Resume : Responsive modulation of neural networks is increasingly being used to treat patients with auditory-neurological disorders and neuropsychiatric diseases. Yet, current technology burdens neurostimulation tools with bulky, non-biocompatible electrical components that require rigid encapsulation for long-term implantation in body. Recently, we created a novel transistor architecture (internal ion-gated organic electrochemical transistors; IGT) that can be an efficient building block for integrated bioelectronics. These transistors include all the key features required for safe, efficient, and prolonged use of transistors in biological environments: i) they are made out of biocompatible and stable materials; ii) they are soft and conformable; iii) they show high speed and amplification to detect potentially low-amplitude ionic signals of the body; iv) they can perform certain computations. Here, I am presenting the vision of our newly founded lab towards designing, based on that emerging technology, and developing novel fully implantable, contained and responsive neural interface devices that will allow long-term acquisition and closed-loop manipulation of neural circuits with high spatiotemporal resolution over extended period of time to reveal neural dynamics in the auditory-neurological pathway.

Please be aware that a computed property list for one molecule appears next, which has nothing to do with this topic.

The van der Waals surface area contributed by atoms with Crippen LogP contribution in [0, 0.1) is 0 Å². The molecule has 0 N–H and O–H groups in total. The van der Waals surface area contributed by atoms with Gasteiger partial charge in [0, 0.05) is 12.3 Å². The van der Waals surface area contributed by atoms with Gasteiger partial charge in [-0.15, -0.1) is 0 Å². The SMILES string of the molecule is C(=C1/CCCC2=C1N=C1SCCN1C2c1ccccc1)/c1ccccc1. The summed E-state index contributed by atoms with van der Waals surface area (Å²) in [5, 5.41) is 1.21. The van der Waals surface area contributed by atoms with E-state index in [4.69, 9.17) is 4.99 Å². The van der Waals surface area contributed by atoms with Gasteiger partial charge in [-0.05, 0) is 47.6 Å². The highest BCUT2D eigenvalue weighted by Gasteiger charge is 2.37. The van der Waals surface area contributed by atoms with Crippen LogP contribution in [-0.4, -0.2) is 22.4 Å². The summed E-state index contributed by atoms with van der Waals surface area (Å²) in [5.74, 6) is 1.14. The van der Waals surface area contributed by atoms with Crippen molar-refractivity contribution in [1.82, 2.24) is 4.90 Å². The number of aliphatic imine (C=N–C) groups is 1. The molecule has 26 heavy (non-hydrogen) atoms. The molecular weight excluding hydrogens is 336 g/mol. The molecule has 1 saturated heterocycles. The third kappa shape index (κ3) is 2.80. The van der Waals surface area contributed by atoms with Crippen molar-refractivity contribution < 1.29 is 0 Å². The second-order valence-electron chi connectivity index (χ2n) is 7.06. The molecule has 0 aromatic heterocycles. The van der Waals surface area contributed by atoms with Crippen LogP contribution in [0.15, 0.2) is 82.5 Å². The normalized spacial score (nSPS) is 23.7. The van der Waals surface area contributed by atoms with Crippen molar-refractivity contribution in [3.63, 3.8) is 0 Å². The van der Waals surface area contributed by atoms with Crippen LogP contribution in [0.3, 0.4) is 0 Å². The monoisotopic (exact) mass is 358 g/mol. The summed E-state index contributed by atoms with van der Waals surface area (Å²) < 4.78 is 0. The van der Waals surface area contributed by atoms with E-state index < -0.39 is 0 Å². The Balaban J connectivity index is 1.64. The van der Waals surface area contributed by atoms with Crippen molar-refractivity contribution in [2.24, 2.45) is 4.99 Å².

Authors : Margherita Ronchini, Milad Zamani, Hai Au Huynh, Yasser Rezaeiyan, Hooman Farkhani, Farshad Moradi
Affiliations : Aarhus University